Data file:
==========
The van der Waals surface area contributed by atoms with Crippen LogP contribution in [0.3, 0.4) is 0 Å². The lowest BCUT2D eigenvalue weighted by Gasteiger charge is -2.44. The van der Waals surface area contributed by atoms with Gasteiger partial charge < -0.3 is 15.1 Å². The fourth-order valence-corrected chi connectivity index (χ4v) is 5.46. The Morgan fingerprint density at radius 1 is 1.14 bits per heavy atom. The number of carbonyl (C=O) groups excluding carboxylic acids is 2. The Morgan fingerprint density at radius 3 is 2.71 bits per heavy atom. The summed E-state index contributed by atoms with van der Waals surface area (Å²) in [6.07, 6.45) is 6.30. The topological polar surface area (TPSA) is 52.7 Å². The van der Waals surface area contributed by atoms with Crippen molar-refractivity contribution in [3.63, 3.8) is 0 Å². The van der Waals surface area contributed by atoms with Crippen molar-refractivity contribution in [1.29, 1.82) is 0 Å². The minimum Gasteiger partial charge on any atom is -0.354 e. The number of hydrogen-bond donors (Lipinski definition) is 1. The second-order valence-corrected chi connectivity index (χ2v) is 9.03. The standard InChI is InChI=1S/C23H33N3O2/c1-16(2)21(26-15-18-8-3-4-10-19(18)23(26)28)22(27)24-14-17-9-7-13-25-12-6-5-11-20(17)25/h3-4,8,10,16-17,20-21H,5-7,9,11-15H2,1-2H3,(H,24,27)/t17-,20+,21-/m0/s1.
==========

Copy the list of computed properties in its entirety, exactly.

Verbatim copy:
The van der Waals surface area contributed by atoms with Crippen LogP contribution in [0.3, 0.4) is 0 Å². The lowest BCUT2D eigenvalue weighted by Gasteiger charge is -2.44. The van der Waals surface area contributed by atoms with Gasteiger partial charge < -0.3 is 15.1 Å². The fourth-order valence-corrected chi connectivity index (χ4v) is 5.46. The Morgan fingerprint density at radius 1 is 1.14 bits per heavy atom. The number of carbonyl (C=O) groups excluding carboxylic acids is 2. The Morgan fingerprint density at radius 3 is 2.71 bits per heavy atom. The summed E-state index contributed by atoms with van der Waals surface area (Å²) in [6.07, 6.45) is 6.30. The topological polar surface area (TPSA) is 52.7 Å². The van der Waals surface area contributed by atoms with Crippen molar-refractivity contribution in [3.63, 3.8) is 0 Å². The van der Waals surface area contributed by atoms with Crippen molar-refractivity contribution in [1.29, 1.82) is 0 Å². The minimum Gasteiger partial charge on any atom is -0.354 e. The number of hydrogen-bond donors (Lipinski definition) is 1. The second-order valence-corrected chi connectivity index (χ2v) is 9.03. The standard InChI is InChI=1S/C23H33N3O2/c1-16(2)21(26-15-18-8-3-4-10-19(18)23(26)28)22(27)24-14-17-9-7-13-25-12-6-5-11-20(17)25/h3-4,8,10,16-17,20-21H,5-7,9,11-15H2,1-2H3,(H,24,27)/t17-,20+,21-/m0/s1.